A new theory that explains why the language of our genes is more complex than it needs to be also suggests that the primordial soup where life began on earth was hot and not cold, as many scientists believe.
In a paper published in the Journal of Molecular Evolution this week, researchers from the University of Bath describe a new theory which they believe could solve a puzzle that has baffled scientists since they first deciphered the language of DNA almost 40 years ago.
In 1968, Marshall Nirenberg, Har Gobind Khorana and Robert Holley received a Nobel Prize for working out how proteins are produced from the genetic code. They discovered that three letter 'words' - known as codons - are read from the DNA code and then translated into one of 20 amino acids. These amino acids are then strung together in the order dictated by the DNA code and folded into complex shapes to form a specific protein.
As the DNA 'alphabet' contains four letters - called bases - there are as many as 64 three-letter words available in the DNA dictionary. This is because it is mathematically possible to produce 64 three-letter words from any combination of four letters.
But why there should be 64 words in the DNA dictionary which translate into just 20 amino acids, and why a process that is more complex than it needs to be should have evolved in the first place, has puzzled scientists for the last 40 years.
Dozens of scientists have suggested theories to solve the puzzle, but these have been quickly discounted or failed to explain some of the other quirks in protein synthesis.
"Why there are so many more codons than amino acids has puzzled scientists ever since it was discovered how the genetic code works," said Dr Jean van den Elsen from the Department of Biology and Biochemistry.
"It meant the genetic code did not have the mathematical brilliance you would expect from something so fundamental to life on earth."
One of quirks of the genetic code is that there are groups of codons which all translate to the same amino acid. For example, the amino acid leucine can be translated from six different codons whilst some amino acids, which have equally important functions and are translated in the same amount, have just one.
The new theory builds on an original idea suggested by Francis Crick - one of the discoverers of the structure of DNA - that the three-letter code evolved from a simpler two-letter code, although Crick thought the difference in number was simply an accident "frozen in time".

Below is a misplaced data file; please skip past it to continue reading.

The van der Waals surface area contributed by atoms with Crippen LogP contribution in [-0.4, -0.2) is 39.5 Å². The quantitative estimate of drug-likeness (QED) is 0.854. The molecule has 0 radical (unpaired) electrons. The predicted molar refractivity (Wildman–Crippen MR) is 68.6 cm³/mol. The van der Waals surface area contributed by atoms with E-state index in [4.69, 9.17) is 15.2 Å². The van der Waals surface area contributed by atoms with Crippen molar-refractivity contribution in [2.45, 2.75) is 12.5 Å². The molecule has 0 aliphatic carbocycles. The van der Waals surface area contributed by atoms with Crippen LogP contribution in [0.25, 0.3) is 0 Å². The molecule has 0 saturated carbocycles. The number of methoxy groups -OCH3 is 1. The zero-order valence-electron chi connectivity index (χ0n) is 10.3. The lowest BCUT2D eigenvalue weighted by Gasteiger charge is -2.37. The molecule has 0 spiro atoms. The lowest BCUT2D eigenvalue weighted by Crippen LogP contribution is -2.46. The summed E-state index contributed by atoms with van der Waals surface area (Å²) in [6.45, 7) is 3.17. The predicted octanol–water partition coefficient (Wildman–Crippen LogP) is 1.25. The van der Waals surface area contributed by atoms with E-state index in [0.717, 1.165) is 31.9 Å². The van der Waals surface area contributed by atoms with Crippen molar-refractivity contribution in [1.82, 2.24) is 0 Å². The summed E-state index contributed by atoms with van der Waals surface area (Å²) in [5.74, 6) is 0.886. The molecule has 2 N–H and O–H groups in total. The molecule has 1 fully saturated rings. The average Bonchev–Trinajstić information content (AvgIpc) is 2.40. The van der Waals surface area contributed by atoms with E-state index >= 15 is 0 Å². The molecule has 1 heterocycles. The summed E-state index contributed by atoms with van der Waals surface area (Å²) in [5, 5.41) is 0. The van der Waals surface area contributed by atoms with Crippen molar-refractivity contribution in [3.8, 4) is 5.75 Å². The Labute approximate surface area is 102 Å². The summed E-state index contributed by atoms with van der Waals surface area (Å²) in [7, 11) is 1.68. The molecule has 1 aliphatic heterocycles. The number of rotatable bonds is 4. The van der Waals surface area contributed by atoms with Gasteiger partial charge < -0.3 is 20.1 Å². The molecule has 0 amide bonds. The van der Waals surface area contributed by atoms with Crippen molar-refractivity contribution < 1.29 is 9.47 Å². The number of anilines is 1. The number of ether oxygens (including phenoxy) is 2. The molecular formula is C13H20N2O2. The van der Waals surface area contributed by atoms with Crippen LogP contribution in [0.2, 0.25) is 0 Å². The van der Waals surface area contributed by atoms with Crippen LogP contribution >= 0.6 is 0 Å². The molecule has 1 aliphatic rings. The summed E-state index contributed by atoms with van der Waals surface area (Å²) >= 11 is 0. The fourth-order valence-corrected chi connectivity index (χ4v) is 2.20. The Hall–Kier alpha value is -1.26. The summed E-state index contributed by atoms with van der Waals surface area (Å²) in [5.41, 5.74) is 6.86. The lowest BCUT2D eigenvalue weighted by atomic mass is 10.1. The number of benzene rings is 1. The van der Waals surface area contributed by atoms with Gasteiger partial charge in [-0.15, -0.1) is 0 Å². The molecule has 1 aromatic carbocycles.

The University of Bath researchers suggest that the primordial 'doublet' code was read in threes - but with only either the first two 'prefix' or last two 'suffix' pairs of bases being actively read.
By combining arrangements of these doublet codes together, the scientists can replicate the table of amino acids - explaining why some amino acids can be translated from groups of 2, 4 or 6 codons. They can also show how the groups of water loving (hydrophilic) and water-hating (hydrophobic) amino acids emerge naturally in the table, evolving from overlapping 'prefix' and 'suffix' codons.
"When you evolve our theory for a doublet system into a triplet system, you get an exact match up with the number and range of amino acids we see today," said Dr van den Elsen, who has worked with Dr Stefan Babgy and Huan-Lin Wu on the theory.
"This simple theory explains many unresolved features of the current genetic code. No one has ever been able to do this before, so we are very excited."
The theory also explains how the structure of the genetic code maximises error tolerance. For instance, 'slippage' in the translation process tends to produce another amino acid with the same characteristics, and explains why the DNA code is so good at maintaining its integrity.
"This is important because these kinds of mistakes can be fatal for an organism," said Dr van den Elsen. "None of the older theories can explain how this error tolerant structure might have arisen."
The new theory also highlights two amino acids that can be excluded from the doublet system and are likely to be relatively recent 'acquisitions' by the genetic code. As these amino acids - glutamine and asparagine - are unable to hold their shape in high temperatures, this suggests that heat prevented them from being acquired by the code at some point in the past.
One possible reason for this is that the Last Universal Common Ancestor (LUCA), which evolved into all life on earth, lived in a hot sulphurous pool or thermal vent. As it moved into cooler conditions, it was able to take up these two additional amino acids and evolve into more complex organisms. This provides further evidence for the debate on whether life emerged from a hot or cold primordial soup.
"There are still relics of a very old simple code hidden away in our DNA and in the structures of our cells," said Dr van den Elsen, who points to several aminoacyl-tRNA synthetases - molecules involved in protein synthesis - which only look at pairs of bases in triplet codons, as well as other physical evidence in support of the theory.
"As the code evolved it has been possible for it to adapt and take on new amino acids. Whether we could eventually reach a full complement of 64 amino acids I don't know, a compromise between amino acid vocabulary and its error minimising efficiency may have fixed the genetic code in its current format."